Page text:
Ground Cover Supplement : GC Supplement - Pastures
GROUND COVER PASTURES 18 PERENNIALS hectare over the 2004–05 summer when sown into a native pasture on a recharge site west of Manilla. On the Tamworth saline site, Katambora produced 3500kg DM/ha. While tropical grasses have been evalu- ated in northern NSW for more than a decade, the work has largely focused on recharge environments, says Dr Lodge, of the NSW Department of Primary Industries, Tamworth. “The rainfall distribution of northern NSW, with 60 per cent of rain falling from November to March, favours sum- mer-based livestock production systems so tropical grasses would be expected to perform well. “Previous work has shown there is a range of tropical grasses which are high- producing and have the ability to provide green feed during summer and carryover dry feed during winter. And as more salt- affected areas begin to appear, there is an increasing need to find new pasture species that are both salt-tolerant and productive. “As a result, the ability of tropical grasses to use water looks increasingly important for both production and drying out the subsoil. “An interesting feature of tropical grasses is their ability to rapidly respond to rainfall, producing large quantities of feed. At the recharge site on previously cropped land, tropical grasses in summer produced an average of 11kg dry matter per millime- tre of rain. This compared with temperate grass species sown in an adjacent area which produced just 3.7kg. “During the winter months, temperate grasses outperformed the tropical grasses, producing up to 6.5kg DM/mm, with the tropical grasses producing 3.1kg. “When you look over the full season, the tropical grasses significantly outperformed the traditional cool-season grasses, show- ing both their adaptability and potential in northern NSW. “But while the potential for tropical grasses is there, and their popularity is increasing, little is known of their fertiliser and grazing requirements to maximise forage quality and persistence. Similarly, there is a need to look at their legume compatibility. Understanding the basic agronomy of these grasses, including how to get better establishment, is essential for widespread adoption by producers.” The trials evaluated a range of tropi- cal grasses, including Katambora Rhodes grass, Premier digit, FlorenA bluegrass, SwannA, Inverell purple pigeon grass and Bambatsi panic. Dr Dear believes the project has been valuable for two main reasons. “First, it has identified a range of new pasture plants suited to the wheatbelt and widens the range of options. Second, the project identified a number of new species that are good candidates for future improvement through breeding and selection. “The project has certainly widened our horizons with some exciting new pros- pects.” Matthew Crosbie is communications coordinator (NSW), CRC for Plant-based Management of Dryland Salinity. GRDC Research Code UWA397 More information: The results of the project can be obtained by contacting researchers running trials in the different states: Northern NSW: Dr Greg Lodge and Sue Boschma, 02 6763 1176 Southern NSW: Dr Guangdi Li and Belinda Hackney, 02 6938 1999 Victoria: Zhongnan Nie, 03 5573 0791 South Australia: Andrew Craig, 08 8762 9193 Western Australia: Tony Albertsen, 08 9821 3250 PERSISTENCE OF PERENNIAL GRASSES AT THE BARMEDMAN TRIAL (BASED ON BASAL COVER) 0 5 15 25 10 20 30 35 40 45 50 Basal frequency (%) Trangie danthonia Kasbah Taranna (NSWA) Katambora Buffel Bambatsi Atlas PG Ligule 179 (NS) Grouse exp line exp line exp line Mission Tonic Themeda Sirolan Wakefield (UNE) Resolute Tas 1795 Russian wheatgrass AU Triumph Currie AVH 4 Camel PERSISTENCE OF LEGUMES AND HERBS AT THE BARMEDMAN TRIAL (BASED ON BASAL COVER) 0 2 6 4 8 10 12 14 16 Basal cover (%) Lotononis bainesii M. sativa Trifolium uniflorum Dorycnium hirsutum M. sativa caerulea Dorycnium hirsutum Grasslands Puna D. hirsutum Lotus cytisoides Lotus cytisoides Coronilla varia Lotus corniculatus Lotus corniculatus Goldie Adesmia bicolor Sanguisorba minor Dorycnium pentaphyllum Indigofera patens Cassia rotundifolia Coronilla valentina Coronilla varia Dorycnium rectum Galega officinalis Galega orientalis 'The project has certainly widened our horizons with some exciting new prospects'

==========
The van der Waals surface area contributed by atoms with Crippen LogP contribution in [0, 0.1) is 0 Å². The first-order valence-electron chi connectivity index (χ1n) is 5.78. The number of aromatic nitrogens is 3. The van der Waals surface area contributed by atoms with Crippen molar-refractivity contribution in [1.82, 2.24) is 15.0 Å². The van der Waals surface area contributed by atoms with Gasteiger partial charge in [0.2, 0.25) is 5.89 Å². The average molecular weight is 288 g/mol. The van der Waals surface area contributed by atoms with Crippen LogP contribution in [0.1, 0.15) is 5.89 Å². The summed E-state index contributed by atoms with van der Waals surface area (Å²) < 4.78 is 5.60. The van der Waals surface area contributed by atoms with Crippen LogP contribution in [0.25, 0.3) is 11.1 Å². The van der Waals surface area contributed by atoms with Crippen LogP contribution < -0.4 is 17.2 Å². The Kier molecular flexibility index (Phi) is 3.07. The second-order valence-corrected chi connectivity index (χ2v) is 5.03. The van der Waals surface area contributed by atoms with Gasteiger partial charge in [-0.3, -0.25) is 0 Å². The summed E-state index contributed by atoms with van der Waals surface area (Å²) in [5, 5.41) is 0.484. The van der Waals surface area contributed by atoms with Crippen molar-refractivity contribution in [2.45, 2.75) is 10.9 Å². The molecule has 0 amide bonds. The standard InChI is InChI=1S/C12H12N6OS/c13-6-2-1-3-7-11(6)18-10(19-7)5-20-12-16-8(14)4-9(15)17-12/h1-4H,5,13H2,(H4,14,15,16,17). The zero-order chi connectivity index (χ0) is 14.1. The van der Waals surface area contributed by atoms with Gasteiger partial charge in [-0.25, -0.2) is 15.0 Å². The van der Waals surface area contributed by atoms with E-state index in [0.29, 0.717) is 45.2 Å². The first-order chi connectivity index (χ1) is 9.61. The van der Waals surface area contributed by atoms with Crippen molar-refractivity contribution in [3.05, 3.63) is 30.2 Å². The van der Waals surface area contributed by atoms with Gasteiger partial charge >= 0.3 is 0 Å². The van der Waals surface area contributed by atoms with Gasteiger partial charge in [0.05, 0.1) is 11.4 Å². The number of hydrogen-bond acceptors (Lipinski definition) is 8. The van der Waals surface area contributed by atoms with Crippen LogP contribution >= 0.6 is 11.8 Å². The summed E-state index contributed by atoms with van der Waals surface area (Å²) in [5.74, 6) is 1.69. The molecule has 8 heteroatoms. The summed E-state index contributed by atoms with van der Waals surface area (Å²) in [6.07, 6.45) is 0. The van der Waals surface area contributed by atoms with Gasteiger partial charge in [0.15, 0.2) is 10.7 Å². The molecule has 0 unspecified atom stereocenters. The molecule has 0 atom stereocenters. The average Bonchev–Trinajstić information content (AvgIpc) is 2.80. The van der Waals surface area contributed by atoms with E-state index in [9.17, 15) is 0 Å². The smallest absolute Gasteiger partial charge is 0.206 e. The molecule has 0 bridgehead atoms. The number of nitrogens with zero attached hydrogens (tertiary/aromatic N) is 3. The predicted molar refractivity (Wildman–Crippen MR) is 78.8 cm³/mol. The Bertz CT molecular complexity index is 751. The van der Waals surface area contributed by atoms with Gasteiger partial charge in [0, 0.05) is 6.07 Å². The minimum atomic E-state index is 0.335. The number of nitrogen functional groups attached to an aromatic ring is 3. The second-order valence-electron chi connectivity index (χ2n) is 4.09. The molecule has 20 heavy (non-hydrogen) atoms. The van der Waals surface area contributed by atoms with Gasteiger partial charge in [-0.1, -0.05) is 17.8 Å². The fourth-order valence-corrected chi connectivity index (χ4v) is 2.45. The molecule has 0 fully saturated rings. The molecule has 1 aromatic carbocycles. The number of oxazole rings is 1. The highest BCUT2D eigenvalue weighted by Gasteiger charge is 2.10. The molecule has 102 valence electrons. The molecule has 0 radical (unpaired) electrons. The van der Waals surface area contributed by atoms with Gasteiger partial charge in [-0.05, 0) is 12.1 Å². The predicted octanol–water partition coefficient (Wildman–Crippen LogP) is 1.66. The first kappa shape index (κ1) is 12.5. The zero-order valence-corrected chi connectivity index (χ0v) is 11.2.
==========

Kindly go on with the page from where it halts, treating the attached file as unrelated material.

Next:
GC Supplement - Growers sharing knowledge
GC Supplement - Subsoil constraints